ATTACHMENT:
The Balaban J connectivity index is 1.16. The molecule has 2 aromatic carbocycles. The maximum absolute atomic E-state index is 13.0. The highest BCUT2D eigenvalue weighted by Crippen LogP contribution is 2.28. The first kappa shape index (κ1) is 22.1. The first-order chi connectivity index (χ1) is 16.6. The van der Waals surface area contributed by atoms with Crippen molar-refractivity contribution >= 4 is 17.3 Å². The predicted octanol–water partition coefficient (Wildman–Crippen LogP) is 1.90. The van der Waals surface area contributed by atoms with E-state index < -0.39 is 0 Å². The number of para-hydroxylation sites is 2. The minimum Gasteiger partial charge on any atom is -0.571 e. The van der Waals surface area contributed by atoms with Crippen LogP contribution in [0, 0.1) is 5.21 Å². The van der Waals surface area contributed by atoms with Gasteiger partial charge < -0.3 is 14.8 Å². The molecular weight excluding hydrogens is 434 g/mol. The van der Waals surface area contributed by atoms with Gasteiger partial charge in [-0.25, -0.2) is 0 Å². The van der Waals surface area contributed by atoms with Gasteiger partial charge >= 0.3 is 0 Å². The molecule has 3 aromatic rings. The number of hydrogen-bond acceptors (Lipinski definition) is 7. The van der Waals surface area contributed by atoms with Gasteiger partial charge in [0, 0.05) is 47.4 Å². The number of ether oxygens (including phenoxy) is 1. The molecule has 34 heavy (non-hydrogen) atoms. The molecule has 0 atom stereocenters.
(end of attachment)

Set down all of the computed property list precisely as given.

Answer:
The Balaban J connectivity index is 1.16. The molecule has 2 aromatic carbocycles. The maximum absolute atomic E-state index is 13.0. The highest BCUT2D eigenvalue weighted by Crippen LogP contribution is 2.28. The first kappa shape index (κ1) is 22.1. The first-order chi connectivity index (χ1) is 16.6. The van der Waals surface area contributed by atoms with Crippen molar-refractivity contribution >= 4 is 17.3 Å². The predicted octanol–water partition coefficient (Wildman–Crippen LogP) is 1.90. The van der Waals surface area contributed by atoms with E-state index < -0.39 is 0 Å². The number of para-hydroxylation sites is 2. The minimum Gasteiger partial charge on any atom is -0.571 e. The van der Waals surface area contributed by atoms with Crippen LogP contribution in [0, 0.1) is 5.21 Å². The van der Waals surface area contributed by atoms with Gasteiger partial charge < -0.3 is 14.8 Å². The molecular weight excluding hydrogens is 434 g/mol. The van der Waals surface area contributed by atoms with Gasteiger partial charge in [-0.25, -0.2) is 0 Å². The van der Waals surface area contributed by atoms with Gasteiger partial charge >= 0.3 is 0 Å². The molecule has 3 aromatic rings. The number of hydrogen-bond acceptors (Lipinski definition) is 7. The van der Waals surface area contributed by atoms with Gasteiger partial charge in [0, 0.05) is 47.4 Å². The number of ether oxygens (including phenoxy) is 1. The molecule has 34 heavy (non-hydrogen) atoms. The molecule has 0 atom stereocenters.